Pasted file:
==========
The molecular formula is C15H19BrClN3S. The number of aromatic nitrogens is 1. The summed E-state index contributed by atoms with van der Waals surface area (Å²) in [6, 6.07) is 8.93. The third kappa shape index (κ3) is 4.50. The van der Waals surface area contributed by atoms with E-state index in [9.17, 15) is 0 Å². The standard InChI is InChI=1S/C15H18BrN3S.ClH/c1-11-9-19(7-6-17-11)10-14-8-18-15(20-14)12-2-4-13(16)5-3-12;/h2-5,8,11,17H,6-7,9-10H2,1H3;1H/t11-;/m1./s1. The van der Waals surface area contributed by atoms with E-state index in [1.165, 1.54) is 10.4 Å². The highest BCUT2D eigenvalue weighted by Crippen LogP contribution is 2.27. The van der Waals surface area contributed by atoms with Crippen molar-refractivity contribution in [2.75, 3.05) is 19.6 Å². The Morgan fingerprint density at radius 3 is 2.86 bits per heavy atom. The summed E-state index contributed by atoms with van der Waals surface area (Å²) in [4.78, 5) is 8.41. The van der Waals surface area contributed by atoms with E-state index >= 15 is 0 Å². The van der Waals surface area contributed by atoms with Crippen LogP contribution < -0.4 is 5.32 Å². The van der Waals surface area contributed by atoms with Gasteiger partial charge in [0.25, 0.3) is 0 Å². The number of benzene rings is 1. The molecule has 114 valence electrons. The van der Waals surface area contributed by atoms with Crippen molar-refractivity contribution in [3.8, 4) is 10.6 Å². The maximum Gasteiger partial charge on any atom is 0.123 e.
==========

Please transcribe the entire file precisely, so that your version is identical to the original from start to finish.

The molecular formula is C15H19BrClN3S. The number of aromatic nitrogens is 1. The summed E-state index contributed by atoms with van der Waals surface area (Å²) in [6, 6.07) is 8.93. The third kappa shape index (κ3) is 4.50. The van der Waals surface area contributed by atoms with E-state index in [9.17, 15) is 0 Å². The standard InChI is InChI=1S/C15H18BrN3S.ClH/c1-11-9-19(7-6-17-11)10-14-8-18-15(20-14)12-2-4-13(16)5-3-12;/h2-5,8,11,17H,6-7,9-10H2,1H3;1H/t11-;/m1./s1. The van der Waals surface area contributed by atoms with E-state index in [1.165, 1.54) is 10.4 Å². The highest BCUT2D eigenvalue weighted by Crippen LogP contribution is 2.27. The van der Waals surface area contributed by atoms with Crippen molar-refractivity contribution in [2.75, 3.05) is 19.6 Å². The Morgan fingerprint density at radius 3 is 2.86 bits per heavy atom. The summed E-state index contributed by atoms with van der Waals surface area (Å²) in [4.78, 5) is 8.41. The van der Waals surface area contributed by atoms with E-state index >= 15 is 0 Å². The van der Waals surface area contributed by atoms with Crippen LogP contribution < -0.4 is 5.32 Å². The van der Waals surface area contributed by atoms with Gasteiger partial charge in [0.25, 0.3) is 0 Å². The number of benzene rings is 1. The molecule has 114 valence electrons. The van der Waals surface area contributed by atoms with Crippen molar-refractivity contribution in [3.8, 4) is 10.6 Å². The maximum Gasteiger partial charge on any atom is 0.123 e.